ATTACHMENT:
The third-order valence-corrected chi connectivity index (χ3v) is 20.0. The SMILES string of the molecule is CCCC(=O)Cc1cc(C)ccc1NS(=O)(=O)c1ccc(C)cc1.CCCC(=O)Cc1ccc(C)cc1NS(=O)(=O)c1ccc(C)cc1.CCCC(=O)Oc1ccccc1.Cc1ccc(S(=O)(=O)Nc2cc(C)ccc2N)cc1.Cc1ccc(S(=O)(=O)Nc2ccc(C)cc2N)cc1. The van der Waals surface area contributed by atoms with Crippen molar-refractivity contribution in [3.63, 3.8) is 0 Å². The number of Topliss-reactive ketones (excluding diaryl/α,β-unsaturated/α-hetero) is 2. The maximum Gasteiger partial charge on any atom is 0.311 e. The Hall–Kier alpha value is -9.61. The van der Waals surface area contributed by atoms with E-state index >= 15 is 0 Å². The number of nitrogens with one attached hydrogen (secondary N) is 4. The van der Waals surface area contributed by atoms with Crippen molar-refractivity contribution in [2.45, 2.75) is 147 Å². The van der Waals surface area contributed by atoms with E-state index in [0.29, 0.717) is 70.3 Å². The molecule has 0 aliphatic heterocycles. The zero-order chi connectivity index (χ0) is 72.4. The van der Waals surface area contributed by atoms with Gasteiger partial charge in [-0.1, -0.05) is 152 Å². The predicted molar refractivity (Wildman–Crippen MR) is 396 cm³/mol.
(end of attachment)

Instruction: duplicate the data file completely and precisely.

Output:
The third-order valence-corrected chi connectivity index (χ3v) is 20.0. The SMILES string of the molecule is CCCC(=O)Cc1cc(C)ccc1NS(=O)(=O)c1ccc(C)cc1.CCCC(=O)Cc1ccc(C)cc1NS(=O)(=O)c1ccc(C)cc1.CCCC(=O)Oc1ccccc1.Cc1ccc(S(=O)(=O)Nc2cc(C)ccc2N)cc1.Cc1ccc(S(=O)(=O)Nc2ccc(C)cc2N)cc1. The van der Waals surface area contributed by atoms with Crippen molar-refractivity contribution in [3.63, 3.8) is 0 Å². The number of Topliss-reactive ketones (excluding diaryl/α,β-unsaturated/α-hetero) is 2. The maximum Gasteiger partial charge on any atom is 0.311 e. The Hall–Kier alpha value is -9.61. The van der Waals surface area contributed by atoms with E-state index >= 15 is 0 Å². The number of nitrogens with one attached hydrogen (secondary N) is 4. The van der Waals surface area contributed by atoms with Crippen molar-refractivity contribution in [2.45, 2.75) is 147 Å². The van der Waals surface area contributed by atoms with E-state index in [0.29, 0.717) is 70.3 Å². The molecule has 0 aliphatic heterocycles. The zero-order chi connectivity index (χ0) is 72.4. The van der Waals surface area contributed by atoms with Gasteiger partial charge in [-0.1, -0.05) is 152 Å². The predicted molar refractivity (Wildman–Crippen MR) is 396 cm³/mol.